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Antihypertensive drugs linked to reduced risk of colorectal cancer

         Treatment of hypertension with angiotensin-converting enzyme (ACE) inhibitors and angiotensin receptor blockers (ARBs) was associated with a reduced risk of colorectal cancer, according to a large retrospective study, that included more than 185,000 patients aged 40 years or older and undergoing colonoscopy (no signs cancer) between 2005 and 2013.

         The primary outcome of the study was colorectal cancer, which was diagnosed between 6 and 36 months after the first colonoscopy, and the mean age at colonoscopy was 60.6 years. Of the entire group, 30,856 people (16.4%) were taking ACE / ARB inhibitors. Between 6 months and 3 years after the first colonoscopy, 854 cases of colorectal cancer were diagnosed, with an incidence rate of 15.2 per 10,000 person-years. The median time between first colonoscopy and cancer diagnosis was 1.2 years.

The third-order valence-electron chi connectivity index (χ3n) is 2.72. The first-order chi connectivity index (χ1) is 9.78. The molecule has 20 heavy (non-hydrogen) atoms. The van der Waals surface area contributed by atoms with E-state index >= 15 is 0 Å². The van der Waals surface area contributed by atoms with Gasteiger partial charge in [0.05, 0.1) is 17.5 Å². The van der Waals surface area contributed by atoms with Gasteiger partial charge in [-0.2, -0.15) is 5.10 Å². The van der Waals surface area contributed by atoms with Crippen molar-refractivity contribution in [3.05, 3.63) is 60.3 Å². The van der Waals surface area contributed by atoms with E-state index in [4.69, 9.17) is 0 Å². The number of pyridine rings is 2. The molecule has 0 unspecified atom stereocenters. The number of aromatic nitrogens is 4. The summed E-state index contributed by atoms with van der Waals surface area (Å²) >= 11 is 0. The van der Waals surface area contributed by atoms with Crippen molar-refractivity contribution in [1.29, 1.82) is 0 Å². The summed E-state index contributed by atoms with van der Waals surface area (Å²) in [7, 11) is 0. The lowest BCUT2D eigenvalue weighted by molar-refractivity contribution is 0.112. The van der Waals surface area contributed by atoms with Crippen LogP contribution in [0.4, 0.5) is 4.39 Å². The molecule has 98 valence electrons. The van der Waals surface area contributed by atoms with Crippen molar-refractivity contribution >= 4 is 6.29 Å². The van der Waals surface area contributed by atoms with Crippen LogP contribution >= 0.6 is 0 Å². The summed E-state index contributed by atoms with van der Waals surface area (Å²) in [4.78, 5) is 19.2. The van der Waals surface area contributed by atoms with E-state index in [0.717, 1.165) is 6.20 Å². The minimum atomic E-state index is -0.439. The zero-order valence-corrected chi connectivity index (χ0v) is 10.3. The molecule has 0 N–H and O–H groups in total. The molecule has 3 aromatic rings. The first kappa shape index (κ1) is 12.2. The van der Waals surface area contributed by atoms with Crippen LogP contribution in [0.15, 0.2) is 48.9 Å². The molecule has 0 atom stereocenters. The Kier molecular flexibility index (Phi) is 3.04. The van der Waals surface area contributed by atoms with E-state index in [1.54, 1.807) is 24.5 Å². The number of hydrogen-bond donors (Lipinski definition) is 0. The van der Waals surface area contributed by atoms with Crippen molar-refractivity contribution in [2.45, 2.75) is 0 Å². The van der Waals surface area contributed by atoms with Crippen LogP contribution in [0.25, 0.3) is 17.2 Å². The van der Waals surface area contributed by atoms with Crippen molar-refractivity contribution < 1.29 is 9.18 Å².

The article was published in the journal "Hypertension", where it was shown that the use of ACE / ARB inhibitors was associated with a 22% reduction in the risk of developing colorectal cancer over the next 3 years after the primary colonoscopy. It found that the use of ACE / ARB inhibitors was associated with an increased risk of lung and prostate cancer, but with a lower risk of breast cancer.